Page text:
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Although a declaration is not a legally binding document, the Universal Declaration has achieved the status of customary international law because people regard it "as a common standard of achievement for all people and all nations."With the goal of establishing mechanisms for enforcing the UDHR, the UN Commission on Human Rights proceeded to draft two treaties: the International Covenant on Civil and Political Rights (ICCPR) and its optional Protocol and the International Covenant on Economic, Social and Cultural Rights (ICESCR).Together with the Universal Declaration, they are commonly referred to as the International Bill of Human Rights.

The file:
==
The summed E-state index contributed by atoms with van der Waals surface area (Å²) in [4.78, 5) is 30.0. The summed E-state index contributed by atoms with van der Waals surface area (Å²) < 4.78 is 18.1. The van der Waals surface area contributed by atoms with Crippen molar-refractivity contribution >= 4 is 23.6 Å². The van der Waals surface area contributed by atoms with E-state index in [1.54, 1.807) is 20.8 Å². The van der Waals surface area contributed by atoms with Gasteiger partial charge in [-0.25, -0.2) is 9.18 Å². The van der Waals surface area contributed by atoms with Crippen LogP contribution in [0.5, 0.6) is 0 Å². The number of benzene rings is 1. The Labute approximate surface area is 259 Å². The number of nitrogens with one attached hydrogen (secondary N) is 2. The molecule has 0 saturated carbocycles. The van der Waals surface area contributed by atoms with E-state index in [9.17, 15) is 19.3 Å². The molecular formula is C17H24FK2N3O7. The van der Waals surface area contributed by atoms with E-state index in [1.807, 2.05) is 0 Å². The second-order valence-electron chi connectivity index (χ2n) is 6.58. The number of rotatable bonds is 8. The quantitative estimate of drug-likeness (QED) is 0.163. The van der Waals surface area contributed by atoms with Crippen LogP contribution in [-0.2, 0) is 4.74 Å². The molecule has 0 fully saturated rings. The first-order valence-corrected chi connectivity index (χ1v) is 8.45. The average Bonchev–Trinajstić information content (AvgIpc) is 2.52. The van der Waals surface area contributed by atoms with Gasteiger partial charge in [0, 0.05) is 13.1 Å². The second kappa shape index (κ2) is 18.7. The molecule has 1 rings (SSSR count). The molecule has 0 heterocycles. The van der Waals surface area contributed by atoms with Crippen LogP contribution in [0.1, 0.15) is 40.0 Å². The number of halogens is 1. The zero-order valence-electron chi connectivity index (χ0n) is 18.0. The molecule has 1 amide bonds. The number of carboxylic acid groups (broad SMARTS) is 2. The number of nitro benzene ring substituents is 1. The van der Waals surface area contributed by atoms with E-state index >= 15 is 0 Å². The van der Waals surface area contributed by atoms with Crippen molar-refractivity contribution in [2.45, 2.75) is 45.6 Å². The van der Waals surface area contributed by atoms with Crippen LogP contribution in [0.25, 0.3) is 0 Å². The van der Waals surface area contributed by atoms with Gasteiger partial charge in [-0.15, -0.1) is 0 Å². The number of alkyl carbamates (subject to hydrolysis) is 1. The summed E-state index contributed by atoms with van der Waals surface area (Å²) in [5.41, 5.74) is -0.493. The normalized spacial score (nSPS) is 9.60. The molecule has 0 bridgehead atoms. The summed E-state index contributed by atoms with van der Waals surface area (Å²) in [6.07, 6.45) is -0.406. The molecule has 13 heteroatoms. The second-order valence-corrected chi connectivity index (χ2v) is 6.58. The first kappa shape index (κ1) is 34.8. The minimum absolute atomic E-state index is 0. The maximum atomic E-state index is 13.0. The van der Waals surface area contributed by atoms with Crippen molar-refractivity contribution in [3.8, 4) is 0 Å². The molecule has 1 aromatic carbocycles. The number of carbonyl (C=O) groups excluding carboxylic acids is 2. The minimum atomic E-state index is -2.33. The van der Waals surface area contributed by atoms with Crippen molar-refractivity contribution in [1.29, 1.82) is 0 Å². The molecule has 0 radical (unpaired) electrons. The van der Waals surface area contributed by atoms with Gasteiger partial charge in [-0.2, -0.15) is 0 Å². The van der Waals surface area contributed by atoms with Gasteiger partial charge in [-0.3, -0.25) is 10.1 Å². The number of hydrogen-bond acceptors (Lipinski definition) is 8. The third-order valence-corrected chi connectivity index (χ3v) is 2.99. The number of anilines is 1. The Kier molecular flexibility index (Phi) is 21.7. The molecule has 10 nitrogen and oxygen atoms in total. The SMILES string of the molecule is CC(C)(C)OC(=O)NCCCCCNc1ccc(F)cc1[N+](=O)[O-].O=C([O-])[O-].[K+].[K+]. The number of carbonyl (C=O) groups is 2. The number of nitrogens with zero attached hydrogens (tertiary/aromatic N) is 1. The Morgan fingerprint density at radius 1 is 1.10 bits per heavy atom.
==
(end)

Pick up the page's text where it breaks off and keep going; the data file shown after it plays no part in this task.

The ICESCR focuses on such issues as food, education, health, and shelter.In addition to the covenants in the International Bill of Human Rights, the United Nations has adopted more than 20 principal treaties further elaborating human rights.These include conventions to prevent and prohibit specific abuses like torture and genocide and to protect especially vulnerable populations, such as refugees (Convention Relating to the Status of Refugees, 1951), women (Convention on the Elimination of All Forms of Discrimination against Women, 1979), and children (Convention on the Rights of the Child, 1989).The United States, however, has ratified only the ICCPR, and even that with many reservations, or formal exceptions, to its full compliance.(See From Concept to Convention: How Human Rights Law Evolves).Throughout much of history, people acquired rights and responsibilities through their membership in a group a family, indigenous nation, religion, class, community, or state.Most societies have had traditions similar to the "golden rule" of "Do unto others as you would have them do unto you." The Hindu Vedas, the Babylonian Code of Hammurabi, the Bible, the Quran (Koran), and the Analects of Confucius are five of the oldest written sources which address questions of peoples duties, rights, and responsibilities.Efforts in the 19th century to prohibit the slave trade and to limit the horrors of war are prime examples.In 1919, countries established the International Labor Organization (ILO) to oversee treaties protecting workers with respect to their rights, including their health and safety.Both covenants trumpet the extension of rights to all persons and prohibit discrimination.As of 1997, over 130 nations have ratified these covenants.